A new battery is not necessary every two years. I just replaced the batteries in my 96' last fall. The original batteries lasted over 8 years. Batteries last much longer in colder climates than they do in hot climates. Heat is the main thing that kills batteries. You will find that people in Arizona have to replace there batteries twice as often as us folks in Alaska. By proper battery maintenance we are talking about clean terminals, good cables and proper fill level unless you have maintenance free batteries.
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  #14  
Old 07-05-2005, 11:46 PM
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Also do not let a battery get low on voltage and freeze. This will crack the plates and ruin the battery. Two batteries for a diesel truck every two years could get pretty expensive. I had my 1997 F-350 from Oct. of 1996 to June of 2003 and it still had the original battery.
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Old 07-19-2005, 04:08 AM
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Hi Everyone,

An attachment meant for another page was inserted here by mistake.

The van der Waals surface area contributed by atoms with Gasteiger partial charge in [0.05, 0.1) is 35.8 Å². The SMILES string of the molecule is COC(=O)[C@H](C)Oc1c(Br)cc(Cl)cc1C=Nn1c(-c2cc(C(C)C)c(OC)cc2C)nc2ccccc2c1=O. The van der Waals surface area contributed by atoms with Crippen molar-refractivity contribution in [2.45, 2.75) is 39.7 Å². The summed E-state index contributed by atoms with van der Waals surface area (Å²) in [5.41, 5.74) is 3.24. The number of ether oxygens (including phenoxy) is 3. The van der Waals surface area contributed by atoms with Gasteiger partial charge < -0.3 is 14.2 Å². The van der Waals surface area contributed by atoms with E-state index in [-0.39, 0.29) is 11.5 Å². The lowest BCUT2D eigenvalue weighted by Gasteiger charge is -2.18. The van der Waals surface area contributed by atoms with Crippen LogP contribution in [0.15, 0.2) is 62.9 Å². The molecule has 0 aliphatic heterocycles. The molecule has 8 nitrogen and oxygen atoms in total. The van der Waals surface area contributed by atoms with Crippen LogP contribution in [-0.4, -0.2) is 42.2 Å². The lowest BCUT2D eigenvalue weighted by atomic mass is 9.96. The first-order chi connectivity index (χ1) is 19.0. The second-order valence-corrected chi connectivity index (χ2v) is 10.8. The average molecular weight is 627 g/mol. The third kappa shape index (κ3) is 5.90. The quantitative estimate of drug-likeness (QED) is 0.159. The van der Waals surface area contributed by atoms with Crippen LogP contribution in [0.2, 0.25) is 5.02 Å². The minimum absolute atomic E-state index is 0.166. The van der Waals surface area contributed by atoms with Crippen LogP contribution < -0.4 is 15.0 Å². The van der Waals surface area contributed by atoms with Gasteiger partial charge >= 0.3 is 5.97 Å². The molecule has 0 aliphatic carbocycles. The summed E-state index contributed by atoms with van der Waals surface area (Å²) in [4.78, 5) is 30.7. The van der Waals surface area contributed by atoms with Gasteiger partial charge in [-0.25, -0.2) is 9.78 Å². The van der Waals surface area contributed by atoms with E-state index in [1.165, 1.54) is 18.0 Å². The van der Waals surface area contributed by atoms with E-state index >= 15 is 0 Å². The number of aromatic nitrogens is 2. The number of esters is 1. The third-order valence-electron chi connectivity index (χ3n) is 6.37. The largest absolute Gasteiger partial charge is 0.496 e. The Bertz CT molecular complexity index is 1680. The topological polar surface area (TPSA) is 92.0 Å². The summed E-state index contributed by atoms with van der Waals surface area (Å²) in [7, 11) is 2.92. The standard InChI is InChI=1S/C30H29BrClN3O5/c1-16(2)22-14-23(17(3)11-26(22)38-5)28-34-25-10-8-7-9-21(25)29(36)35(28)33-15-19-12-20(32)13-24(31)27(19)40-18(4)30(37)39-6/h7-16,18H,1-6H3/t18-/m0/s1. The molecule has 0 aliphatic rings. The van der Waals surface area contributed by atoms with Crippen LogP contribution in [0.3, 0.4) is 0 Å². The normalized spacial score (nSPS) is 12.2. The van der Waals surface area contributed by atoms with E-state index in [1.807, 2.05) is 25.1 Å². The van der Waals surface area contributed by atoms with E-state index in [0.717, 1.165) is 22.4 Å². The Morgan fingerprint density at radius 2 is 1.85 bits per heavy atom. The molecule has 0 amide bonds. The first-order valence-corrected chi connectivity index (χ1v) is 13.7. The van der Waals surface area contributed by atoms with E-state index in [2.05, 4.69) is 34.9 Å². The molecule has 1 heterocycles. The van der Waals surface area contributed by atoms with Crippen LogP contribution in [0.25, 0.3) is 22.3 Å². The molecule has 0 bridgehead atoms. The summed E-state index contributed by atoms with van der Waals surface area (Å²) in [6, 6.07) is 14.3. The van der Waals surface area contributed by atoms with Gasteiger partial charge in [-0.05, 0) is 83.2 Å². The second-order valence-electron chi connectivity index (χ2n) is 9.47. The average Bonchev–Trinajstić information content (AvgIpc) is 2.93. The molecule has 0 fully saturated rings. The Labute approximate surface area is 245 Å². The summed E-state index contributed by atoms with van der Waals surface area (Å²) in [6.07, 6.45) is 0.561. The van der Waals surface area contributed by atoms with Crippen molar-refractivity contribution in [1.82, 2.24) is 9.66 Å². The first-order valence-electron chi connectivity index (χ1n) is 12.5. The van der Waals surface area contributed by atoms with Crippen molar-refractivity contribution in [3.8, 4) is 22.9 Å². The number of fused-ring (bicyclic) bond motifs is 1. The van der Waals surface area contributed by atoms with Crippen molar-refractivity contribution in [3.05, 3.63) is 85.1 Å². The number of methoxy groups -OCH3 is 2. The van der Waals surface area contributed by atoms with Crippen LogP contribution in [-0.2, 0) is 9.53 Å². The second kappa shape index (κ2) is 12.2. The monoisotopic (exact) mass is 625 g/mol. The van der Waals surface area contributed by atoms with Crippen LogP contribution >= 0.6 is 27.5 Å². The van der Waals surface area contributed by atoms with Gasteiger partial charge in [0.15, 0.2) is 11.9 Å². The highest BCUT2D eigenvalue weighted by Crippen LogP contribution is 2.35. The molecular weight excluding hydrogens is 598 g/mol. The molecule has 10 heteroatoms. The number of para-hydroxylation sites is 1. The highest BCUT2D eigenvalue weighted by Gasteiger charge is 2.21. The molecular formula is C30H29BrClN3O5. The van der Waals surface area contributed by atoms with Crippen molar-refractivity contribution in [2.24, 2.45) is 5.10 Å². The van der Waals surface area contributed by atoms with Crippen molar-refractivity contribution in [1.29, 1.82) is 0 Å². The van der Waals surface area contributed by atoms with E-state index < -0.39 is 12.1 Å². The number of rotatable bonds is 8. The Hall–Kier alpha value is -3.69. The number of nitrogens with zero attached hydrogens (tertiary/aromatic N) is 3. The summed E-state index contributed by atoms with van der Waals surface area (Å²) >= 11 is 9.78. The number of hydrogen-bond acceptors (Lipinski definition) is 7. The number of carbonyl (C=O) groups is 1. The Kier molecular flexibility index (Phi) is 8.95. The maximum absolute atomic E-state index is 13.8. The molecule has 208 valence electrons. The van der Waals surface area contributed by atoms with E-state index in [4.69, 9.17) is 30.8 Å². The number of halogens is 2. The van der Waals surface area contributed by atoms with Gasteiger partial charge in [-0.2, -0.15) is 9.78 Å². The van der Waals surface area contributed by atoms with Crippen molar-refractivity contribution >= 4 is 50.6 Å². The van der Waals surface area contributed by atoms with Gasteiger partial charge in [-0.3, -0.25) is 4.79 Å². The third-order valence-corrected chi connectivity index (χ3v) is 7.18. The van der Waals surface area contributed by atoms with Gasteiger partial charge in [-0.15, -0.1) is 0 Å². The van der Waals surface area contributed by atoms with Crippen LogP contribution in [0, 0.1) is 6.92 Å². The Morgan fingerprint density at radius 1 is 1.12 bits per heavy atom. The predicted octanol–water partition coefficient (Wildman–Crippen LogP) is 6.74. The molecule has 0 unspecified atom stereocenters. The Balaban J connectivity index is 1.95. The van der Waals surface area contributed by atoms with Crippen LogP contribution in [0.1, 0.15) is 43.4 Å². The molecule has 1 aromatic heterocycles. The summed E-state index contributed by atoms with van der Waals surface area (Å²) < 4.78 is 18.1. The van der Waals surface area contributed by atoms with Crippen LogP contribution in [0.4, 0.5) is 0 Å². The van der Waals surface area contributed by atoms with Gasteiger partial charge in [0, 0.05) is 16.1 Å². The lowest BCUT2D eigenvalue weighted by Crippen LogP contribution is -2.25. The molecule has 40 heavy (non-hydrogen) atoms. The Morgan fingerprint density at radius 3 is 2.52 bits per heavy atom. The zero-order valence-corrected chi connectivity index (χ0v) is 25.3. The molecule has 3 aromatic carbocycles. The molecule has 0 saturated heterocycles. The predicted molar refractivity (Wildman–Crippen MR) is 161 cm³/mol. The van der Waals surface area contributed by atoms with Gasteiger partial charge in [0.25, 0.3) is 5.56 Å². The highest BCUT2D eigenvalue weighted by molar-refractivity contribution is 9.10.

I wanted to ask a question along these same lines (cold weather and diesels).

I am new to diesel trucks and I was told that it's "not good" to have a vehicle plugged in for an extended period of time - three or four days. Yet others tell me they've done it for years with no problems. Is this just old school thinking because earlier freeze plugs burned out easier or is this still applicable?

I live in Interior Alaska and sometimes don't use my truck for several days. But I am also an on-call school janitor and if called I need to be able to leave with little notice. So I was hoping I could keep the vehicle plugged in and relatively warm so it will start easier.

Oh BTW I don't pay for electricity so that's not a problem.
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Old 07-19-2005, 04:08 AM